By Jonathan Crouch
The Lexus brand has brought us many things over the years, but prior to 2017, the company had never made a seven-seat car. This longer wheelbase 'L' version of the brand's fourth generation RX luxury SUV put that right, with subtle changes over the standard model enabling a third seating row to be inserted at the rear. Otherwise, all the RX features that loyal buyers like were carried over intact. This RX L body style really broadened this MK3 RX model's appeal and was usefully updated in 2019. Let's check it out as a used buy.
SUV - 3.5 petrol/electric Hybrid
The Lexus brand omotenashi principles of hospitality between 2017 and 2022 extended to family buyers with more than a couple of kids, thanks to the availability of this RX L luxury SUV. Apart from the 110mm increase in length and slightly more vertical rear tailgate necessary to facilitate the 3rd seating row, the recipe here was exactly as it was in normal five-seat versions of the fourth generation RX model. So, there was an overwhelming emphasis on non-Plug-in self-charging full-Hybrid petrol power and sumptuous standards of luxury in the leather-lined cabin.
The fourth generation RX was first introduced in 2015 in five-seat form - this RX L variant followed in 2017 when Lexus realised that it would need a 7-seat version if it was to properly compete with segment rivals. Both body styles received a mid-term update in mid-2019. This car sold until the all-new MK5 RX was launched in mid-2022.
What You Get
In creating this RX L, the designers were clear that the standard RX model's distinctive coupe-like profile had to be preserved. But look more closely and you'll notice that not only is the RX L longer at the rear (that's thanks to an extra 110mm of rear overhang) but that the angle of its tailgate has also been made slightly steeper. That final fine adjustment is actually important in making sure there's comfortable headroom for anyone sitting in the third row of seats.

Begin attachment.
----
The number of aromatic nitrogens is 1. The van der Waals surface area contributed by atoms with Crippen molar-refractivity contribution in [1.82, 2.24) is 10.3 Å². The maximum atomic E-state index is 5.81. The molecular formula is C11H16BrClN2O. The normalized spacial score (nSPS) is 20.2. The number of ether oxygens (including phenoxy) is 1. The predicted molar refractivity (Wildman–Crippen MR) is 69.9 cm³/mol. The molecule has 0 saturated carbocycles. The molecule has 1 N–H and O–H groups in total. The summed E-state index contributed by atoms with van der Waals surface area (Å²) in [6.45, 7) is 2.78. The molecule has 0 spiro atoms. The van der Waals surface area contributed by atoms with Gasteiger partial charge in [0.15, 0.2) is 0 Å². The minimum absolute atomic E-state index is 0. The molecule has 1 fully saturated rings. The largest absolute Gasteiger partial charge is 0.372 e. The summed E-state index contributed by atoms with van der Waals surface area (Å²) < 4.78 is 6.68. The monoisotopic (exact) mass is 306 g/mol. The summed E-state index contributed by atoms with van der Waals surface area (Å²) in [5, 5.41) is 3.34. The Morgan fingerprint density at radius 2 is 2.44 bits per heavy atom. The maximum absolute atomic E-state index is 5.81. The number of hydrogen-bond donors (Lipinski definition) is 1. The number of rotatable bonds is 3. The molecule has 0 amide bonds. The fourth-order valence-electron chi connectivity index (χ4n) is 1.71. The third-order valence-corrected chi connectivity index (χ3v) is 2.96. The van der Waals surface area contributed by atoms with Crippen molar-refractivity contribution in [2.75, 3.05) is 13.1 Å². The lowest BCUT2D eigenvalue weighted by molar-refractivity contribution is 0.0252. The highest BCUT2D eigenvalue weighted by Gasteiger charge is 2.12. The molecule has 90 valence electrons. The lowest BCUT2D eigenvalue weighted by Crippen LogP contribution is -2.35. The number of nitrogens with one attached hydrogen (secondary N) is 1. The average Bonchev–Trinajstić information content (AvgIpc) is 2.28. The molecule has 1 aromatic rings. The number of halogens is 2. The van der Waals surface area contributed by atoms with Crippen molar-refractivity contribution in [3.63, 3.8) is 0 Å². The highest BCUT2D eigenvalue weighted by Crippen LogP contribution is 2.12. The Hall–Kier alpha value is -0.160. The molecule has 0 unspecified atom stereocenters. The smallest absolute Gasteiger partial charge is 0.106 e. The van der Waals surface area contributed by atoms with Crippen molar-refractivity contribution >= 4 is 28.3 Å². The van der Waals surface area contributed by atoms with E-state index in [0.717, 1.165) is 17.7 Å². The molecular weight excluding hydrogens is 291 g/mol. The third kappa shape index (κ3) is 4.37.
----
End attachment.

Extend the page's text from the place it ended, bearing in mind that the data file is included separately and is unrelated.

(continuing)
Even more valuable millimetres were gained simply by moving the rear wiper mechanism from the top to the bottom of the window. Move to the front and if you're familiar with this fourth generation RX model, you might note that in its improved post-2019 form, it features smarter bumpers and a re-designed front spindle grille.
The cabin of the RX L does, of course, completely replicate that of the normal RX model at the front and, like a normal RX, was improved in post-2019 models with the addition of a revised multi-media centre-dash touchscreen that features 'Apple CarPlay' and 'Android Auto' smartphone-mirroring. The interior is designed to be a social space, incorporating what Lexus designers call a 'lounge' effect that's open and light and where it's easy for everyone to see what's happening, share conversations and enjoy the in-car entertainment together on longer journeys.
The rear bench sits directly on top of the three battery packs that power the Hybrid drive system and offers leather-stitched luxury embellished by the way that the seats slide and recline for greater long distance comfort. Two people will be especially comfortable, optionally separated by a smart fold-out armrest incorporating twin cup holders and a covered compartment. The top RX L Takumi model could from new be specified with two individual captain's-style chairs in the second row, in place of the usual three-seat bench.
Accessing the third row was made easy with a one-touch lever control on the outer second row seats which tips the seatback forward and slides the bench smoothly away. The rearmost seats are finished to the same high quality as the rest of the cabin but, as you might expect, are really only intended for kids. They could though, in the post-2019 model be more easily used for adults on shorter trips thanks to changes that Lexus made to that revised model which introduced a second seating position for the third row, which can free up an extra 94mm of leg space when the situation demands.
Raise the powered tailgate and you'll find that, as with any 7-seat SUV which has all three seating rows in place, there's very little boot space - just 176-litre litres in this case. Fold the third row into the floor though (which can be done electrically) and the capacity figure for the format that most owners will commonly use rises to 432-litres measured to the tonneau cover, which is only 21-litres less than you'd get from a standard RX in this configuration. Fold the second seating row into the floor and that figure rises to 966-litres - or 1,656-litres if you measure from floor to roof.